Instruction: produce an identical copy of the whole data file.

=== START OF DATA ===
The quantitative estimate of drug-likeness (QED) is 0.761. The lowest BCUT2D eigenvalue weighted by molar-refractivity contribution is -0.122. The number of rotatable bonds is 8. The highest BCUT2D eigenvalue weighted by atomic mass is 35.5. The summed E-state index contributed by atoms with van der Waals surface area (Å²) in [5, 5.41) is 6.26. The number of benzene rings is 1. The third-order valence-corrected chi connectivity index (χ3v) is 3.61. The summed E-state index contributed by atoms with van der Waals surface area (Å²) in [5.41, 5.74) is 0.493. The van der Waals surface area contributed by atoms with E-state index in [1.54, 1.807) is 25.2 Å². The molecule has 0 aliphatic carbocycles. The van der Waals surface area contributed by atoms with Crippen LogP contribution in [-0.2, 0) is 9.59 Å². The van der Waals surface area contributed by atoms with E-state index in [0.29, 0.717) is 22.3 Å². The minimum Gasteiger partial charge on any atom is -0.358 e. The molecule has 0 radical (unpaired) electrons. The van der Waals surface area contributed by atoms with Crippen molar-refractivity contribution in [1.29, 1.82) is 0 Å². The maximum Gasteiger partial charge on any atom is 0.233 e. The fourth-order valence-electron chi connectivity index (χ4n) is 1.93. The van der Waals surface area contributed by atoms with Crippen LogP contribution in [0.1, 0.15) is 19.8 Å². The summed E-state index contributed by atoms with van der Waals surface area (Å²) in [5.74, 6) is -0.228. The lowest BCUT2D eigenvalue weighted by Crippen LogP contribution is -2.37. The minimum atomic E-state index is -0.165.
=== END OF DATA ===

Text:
The quantitative estimate of drug-likeness (QED) is 0.761. The lowest BCUT2D eigenvalue weighted by molar-refractivity contribution is -0.122. The number of rotatable bonds is 8. The highest BCUT2D eigenvalue weighted by atomic mass is 35.5. The summed E-state index contributed by atoms with van der Waals surface area (Å²) in [5, 5.41) is 6.26. The number of benzene rings is 1. The third-order valence-corrected chi connectivity index (χ3v) is 3.61. The summed E-state index contributed by atoms with van der Waals surface area (Å²) in [5.41, 5.74) is 0.493. The van der Waals surface area contributed by atoms with E-state index in [1.54, 1.807) is 25.2 Å². The molecule has 0 aliphatic carbocycles. The van der Waals surface area contributed by atoms with Crippen LogP contribution in [-0.2, 0) is 9.59 Å². The van der Waals surface area contributed by atoms with E-state index in [0.29, 0.717) is 22.3 Å². The minimum Gasteiger partial charge on any atom is -0.358 e. The molecule has 0 radical (unpaired) electrons. The van der Waals surface area contributed by atoms with Crippen molar-refractivity contribution in [1.29, 1.82) is 0 Å². The maximum Gasteiger partial charge on any atom is 0.233 e. The fourth-order valence-electron chi connectivity index (χ4n) is 1.93. The van der Waals surface area contributed by atoms with Crippen LogP contribution in [0.1, 0.15) is 19.8 Å². The summed E-state index contributed by atoms with van der Waals surface area (Å²) in [5.74, 6) is -0.228. The lowest BCUT2D eigenvalue weighted by Crippen LogP contribution is -2.37. The minimum atomic E-state index is -0.165.